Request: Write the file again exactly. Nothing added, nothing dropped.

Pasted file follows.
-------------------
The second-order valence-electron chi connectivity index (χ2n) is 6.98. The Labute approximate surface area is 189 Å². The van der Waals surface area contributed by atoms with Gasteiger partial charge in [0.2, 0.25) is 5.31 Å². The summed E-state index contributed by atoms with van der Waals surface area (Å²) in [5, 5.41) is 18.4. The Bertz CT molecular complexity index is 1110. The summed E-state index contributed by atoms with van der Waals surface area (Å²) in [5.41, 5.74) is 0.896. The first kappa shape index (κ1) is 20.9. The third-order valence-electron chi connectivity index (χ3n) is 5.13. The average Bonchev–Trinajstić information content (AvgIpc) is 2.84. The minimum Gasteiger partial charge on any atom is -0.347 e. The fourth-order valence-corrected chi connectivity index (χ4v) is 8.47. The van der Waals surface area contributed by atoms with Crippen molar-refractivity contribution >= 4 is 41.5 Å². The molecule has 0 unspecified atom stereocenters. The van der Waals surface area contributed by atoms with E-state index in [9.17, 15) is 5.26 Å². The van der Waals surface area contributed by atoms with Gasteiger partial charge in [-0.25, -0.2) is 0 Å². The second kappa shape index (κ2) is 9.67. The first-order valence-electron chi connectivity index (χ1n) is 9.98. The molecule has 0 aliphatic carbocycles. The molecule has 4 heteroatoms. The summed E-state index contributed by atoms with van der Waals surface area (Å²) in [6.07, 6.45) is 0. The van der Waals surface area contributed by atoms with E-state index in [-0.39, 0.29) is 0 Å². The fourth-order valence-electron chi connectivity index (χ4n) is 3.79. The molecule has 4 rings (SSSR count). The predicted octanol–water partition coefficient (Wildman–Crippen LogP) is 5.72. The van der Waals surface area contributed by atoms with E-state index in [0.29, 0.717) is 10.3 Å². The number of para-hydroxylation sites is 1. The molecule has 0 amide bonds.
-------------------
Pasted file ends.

The second-order valence-electron chi connectivity index (χ2n) is 6.98. The Labute approximate surface area is 189 Å². The van der Waals surface area contributed by atoms with Gasteiger partial charge in [0.2, 0.25) is 5.31 Å². The summed E-state index contributed by atoms with van der Waals surface area (Å²) in [5, 5.41) is 18.4. The Bertz CT molecular complexity index is 1110. The summed E-state index contributed by atoms with van der Waals surface area (Å²) in [5.41, 5.74) is 0.896. The first kappa shape index (κ1) is 20.9. The third-order valence-electron chi connectivity index (χ3n) is 5.13. The average Bonchev–Trinajstić information content (AvgIpc) is 2.84. The minimum Gasteiger partial charge on any atom is -0.347 e. The fourth-order valence-corrected chi connectivity index (χ4v) is 8.47. The van der Waals surface area contributed by atoms with Crippen molar-refractivity contribution >= 4 is 41.5 Å². The molecule has 0 unspecified atom stereocenters. The van der Waals surface area contributed by atoms with E-state index in [9.17, 15) is 5.26 Å². The van der Waals surface area contributed by atoms with Gasteiger partial charge in [-0.25, -0.2) is 0 Å². The second kappa shape index (κ2) is 9.67. The first-order valence-electron chi connectivity index (χ1n) is 9.98. The molecule has 0 aliphatic carbocycles. The molecule has 4 heteroatoms. The summed E-state index contributed by atoms with van der Waals surface area (Å²) in [6.07, 6.45) is 0. The van der Waals surface area contributed by atoms with E-state index in [-0.39, 0.29) is 0 Å². The fourth-order valence-electron chi connectivity index (χ4n) is 3.79. The molecule has 4 rings (SSSR count). The predicted octanol–water partition coefficient (Wildman–Crippen LogP) is 5.72. The van der Waals surface area contributed by atoms with E-state index in [0.29, 0.717) is 10.3 Å². The number of para-hydroxylation sites is 1. The molecule has 0 amide bonds.